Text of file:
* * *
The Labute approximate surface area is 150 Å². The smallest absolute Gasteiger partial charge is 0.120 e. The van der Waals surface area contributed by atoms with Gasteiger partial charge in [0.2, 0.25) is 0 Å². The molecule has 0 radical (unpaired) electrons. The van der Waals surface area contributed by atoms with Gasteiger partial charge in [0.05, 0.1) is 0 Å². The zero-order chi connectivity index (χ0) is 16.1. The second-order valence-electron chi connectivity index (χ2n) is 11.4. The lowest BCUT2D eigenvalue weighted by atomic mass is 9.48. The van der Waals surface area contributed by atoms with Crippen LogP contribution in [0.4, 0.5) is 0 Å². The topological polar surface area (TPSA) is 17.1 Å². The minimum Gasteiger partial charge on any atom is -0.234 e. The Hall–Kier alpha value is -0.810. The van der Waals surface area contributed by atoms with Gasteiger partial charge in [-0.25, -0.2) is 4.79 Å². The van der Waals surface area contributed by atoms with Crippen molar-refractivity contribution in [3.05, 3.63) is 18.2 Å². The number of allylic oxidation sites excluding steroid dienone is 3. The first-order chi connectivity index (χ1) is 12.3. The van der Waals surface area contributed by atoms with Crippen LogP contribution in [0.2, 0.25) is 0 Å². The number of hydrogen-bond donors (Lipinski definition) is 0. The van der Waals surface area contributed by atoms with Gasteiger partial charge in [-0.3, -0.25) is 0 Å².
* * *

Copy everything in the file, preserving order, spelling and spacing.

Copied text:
The Labute approximate surface area is 150 Å². The smallest absolute Gasteiger partial charge is 0.120 e. The van der Waals surface area contributed by atoms with Gasteiger partial charge in [0.2, 0.25) is 0 Å². The molecule has 0 radical (unpaired) electrons. The van der Waals surface area contributed by atoms with Gasteiger partial charge in [0.05, 0.1) is 0 Å². The zero-order chi connectivity index (χ0) is 16.1. The second-order valence-electron chi connectivity index (χ2n) is 11.4. The lowest BCUT2D eigenvalue weighted by atomic mass is 9.48. The van der Waals surface area contributed by atoms with Crippen LogP contribution in [0.4, 0.5) is 0 Å². The topological polar surface area (TPSA) is 17.1 Å². The minimum Gasteiger partial charge on any atom is -0.234 e. The Hall–Kier alpha value is -0.810. The van der Waals surface area contributed by atoms with Gasteiger partial charge in [-0.25, -0.2) is 4.79 Å². The van der Waals surface area contributed by atoms with Crippen molar-refractivity contribution in [3.05, 3.63) is 18.2 Å². The number of allylic oxidation sites excluding steroid dienone is 3. The first-order chi connectivity index (χ1) is 12.3. The van der Waals surface area contributed by atoms with Crippen LogP contribution in [0.2, 0.25) is 0 Å². The number of hydrogen-bond donors (Lipinski definition) is 0. The van der Waals surface area contributed by atoms with Gasteiger partial charge in [-0.3, -0.25) is 0 Å².